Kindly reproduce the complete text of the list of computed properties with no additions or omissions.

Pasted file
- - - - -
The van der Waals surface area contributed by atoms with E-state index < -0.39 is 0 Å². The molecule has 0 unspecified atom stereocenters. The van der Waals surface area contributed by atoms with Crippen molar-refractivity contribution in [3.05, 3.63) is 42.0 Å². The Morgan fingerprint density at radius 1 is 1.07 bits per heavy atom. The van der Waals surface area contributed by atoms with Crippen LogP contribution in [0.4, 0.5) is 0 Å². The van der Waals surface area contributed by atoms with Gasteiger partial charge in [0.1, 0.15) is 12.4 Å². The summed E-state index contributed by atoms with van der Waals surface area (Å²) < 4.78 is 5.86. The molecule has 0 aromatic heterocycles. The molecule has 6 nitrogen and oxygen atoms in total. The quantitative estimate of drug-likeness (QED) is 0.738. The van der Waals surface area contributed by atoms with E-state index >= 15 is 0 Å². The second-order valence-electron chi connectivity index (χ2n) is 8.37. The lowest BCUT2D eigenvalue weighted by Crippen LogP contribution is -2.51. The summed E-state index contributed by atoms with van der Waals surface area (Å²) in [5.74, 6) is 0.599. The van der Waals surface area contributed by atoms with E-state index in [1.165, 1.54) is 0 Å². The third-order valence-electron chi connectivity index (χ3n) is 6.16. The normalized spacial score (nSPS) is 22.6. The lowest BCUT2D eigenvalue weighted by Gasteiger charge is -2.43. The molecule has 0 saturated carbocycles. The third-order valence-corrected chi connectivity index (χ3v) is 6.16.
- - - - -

The van der Waals surface area contributed by atoms with E-state index < -0.39 is 0 Å². The molecule has 0 unspecified atom stereocenters. The van der Waals surface area contributed by atoms with Crippen molar-refractivity contribution in [3.05, 3.63) is 42.0 Å². The Morgan fingerprint density at radius 1 is 1.07 bits per heavy atom. The van der Waals surface area contributed by atoms with Crippen LogP contribution in [0.4, 0.5) is 0 Å². The van der Waals surface area contributed by atoms with Gasteiger partial charge in [0.1, 0.15) is 12.4 Å². The summed E-state index contributed by atoms with van der Waals surface area (Å²) < 4.78 is 5.86. The molecule has 0 aromatic heterocycles. The molecule has 6 nitrogen and oxygen atoms in total. The quantitative estimate of drug-likeness (QED) is 0.738. The van der Waals surface area contributed by atoms with E-state index >= 15 is 0 Å². The second-order valence-electron chi connectivity index (χ2n) is 8.37. The lowest BCUT2D eigenvalue weighted by Crippen LogP contribution is -2.51. The summed E-state index contributed by atoms with van der Waals surface area (Å²) in [5.74, 6) is 0.599. The van der Waals surface area contributed by atoms with E-state index in [1.165, 1.54) is 0 Å². The third-order valence-electron chi connectivity index (χ3n) is 6.16. The normalized spacial score (nSPS) is 22.6. The lowest BCUT2D eigenvalue weighted by Gasteiger charge is -2.43. The molecule has 0 saturated carbocycles. The third-order valence-corrected chi connectivity index (χ3v) is 6.16.